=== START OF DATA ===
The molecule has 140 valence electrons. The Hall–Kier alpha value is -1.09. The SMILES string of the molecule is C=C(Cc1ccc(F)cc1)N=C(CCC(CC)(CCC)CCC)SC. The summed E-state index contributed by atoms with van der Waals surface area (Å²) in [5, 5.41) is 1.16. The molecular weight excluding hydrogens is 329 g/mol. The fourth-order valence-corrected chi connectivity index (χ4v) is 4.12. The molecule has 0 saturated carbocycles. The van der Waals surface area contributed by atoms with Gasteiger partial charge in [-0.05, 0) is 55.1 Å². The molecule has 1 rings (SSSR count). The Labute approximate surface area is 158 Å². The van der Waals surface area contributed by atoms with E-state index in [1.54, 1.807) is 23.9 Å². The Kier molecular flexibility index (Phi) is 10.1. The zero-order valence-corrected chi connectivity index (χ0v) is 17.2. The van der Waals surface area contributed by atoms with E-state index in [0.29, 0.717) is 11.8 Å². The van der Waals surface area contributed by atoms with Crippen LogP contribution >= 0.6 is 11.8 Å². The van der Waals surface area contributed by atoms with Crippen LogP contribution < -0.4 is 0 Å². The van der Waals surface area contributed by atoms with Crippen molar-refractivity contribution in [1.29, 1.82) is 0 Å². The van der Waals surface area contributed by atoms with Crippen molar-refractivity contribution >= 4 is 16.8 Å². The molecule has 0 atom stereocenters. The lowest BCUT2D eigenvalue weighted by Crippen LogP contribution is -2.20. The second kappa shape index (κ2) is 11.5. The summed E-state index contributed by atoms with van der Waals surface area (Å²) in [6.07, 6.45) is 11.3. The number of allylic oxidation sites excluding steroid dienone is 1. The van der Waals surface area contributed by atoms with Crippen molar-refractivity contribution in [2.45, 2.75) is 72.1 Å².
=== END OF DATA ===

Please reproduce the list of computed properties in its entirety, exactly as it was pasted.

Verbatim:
The molecule has 140 valence electrons. The Hall–Kier alpha value is -1.09. The SMILES string of the molecule is C=C(Cc1ccc(F)cc1)N=C(CCC(CC)(CCC)CCC)SC. The summed E-state index contributed by atoms with van der Waals surface area (Å²) in [5, 5.41) is 1.16. The molecular weight excluding hydrogens is 329 g/mol. The fourth-order valence-corrected chi connectivity index (χ4v) is 4.12. The molecule has 0 saturated carbocycles. The van der Waals surface area contributed by atoms with Gasteiger partial charge in [-0.05, 0) is 55.1 Å². The molecule has 1 rings (SSSR count). The Labute approximate surface area is 158 Å². The van der Waals surface area contributed by atoms with E-state index in [1.54, 1.807) is 23.9 Å². The Kier molecular flexibility index (Phi) is 10.1. The zero-order valence-corrected chi connectivity index (χ0v) is 17.2. The van der Waals surface area contributed by atoms with E-state index in [0.29, 0.717) is 11.8 Å². The van der Waals surface area contributed by atoms with Crippen LogP contribution >= 0.6 is 11.8 Å². The van der Waals surface area contributed by atoms with Crippen LogP contribution < -0.4 is 0 Å². The van der Waals surface area contributed by atoms with Crippen molar-refractivity contribution in [1.29, 1.82) is 0 Å². The van der Waals surface area contributed by atoms with Crippen molar-refractivity contribution >= 4 is 16.8 Å². The molecule has 0 atom stereocenters. The lowest BCUT2D eigenvalue weighted by Crippen LogP contribution is -2.20. The second kappa shape index (κ2) is 11.5. The summed E-state index contributed by atoms with van der Waals surface area (Å²) in [6.07, 6.45) is 11.3. The number of allylic oxidation sites excluding steroid dienone is 1. The van der Waals surface area contributed by atoms with Crippen molar-refractivity contribution in [2.45, 2.75) is 72.1 Å².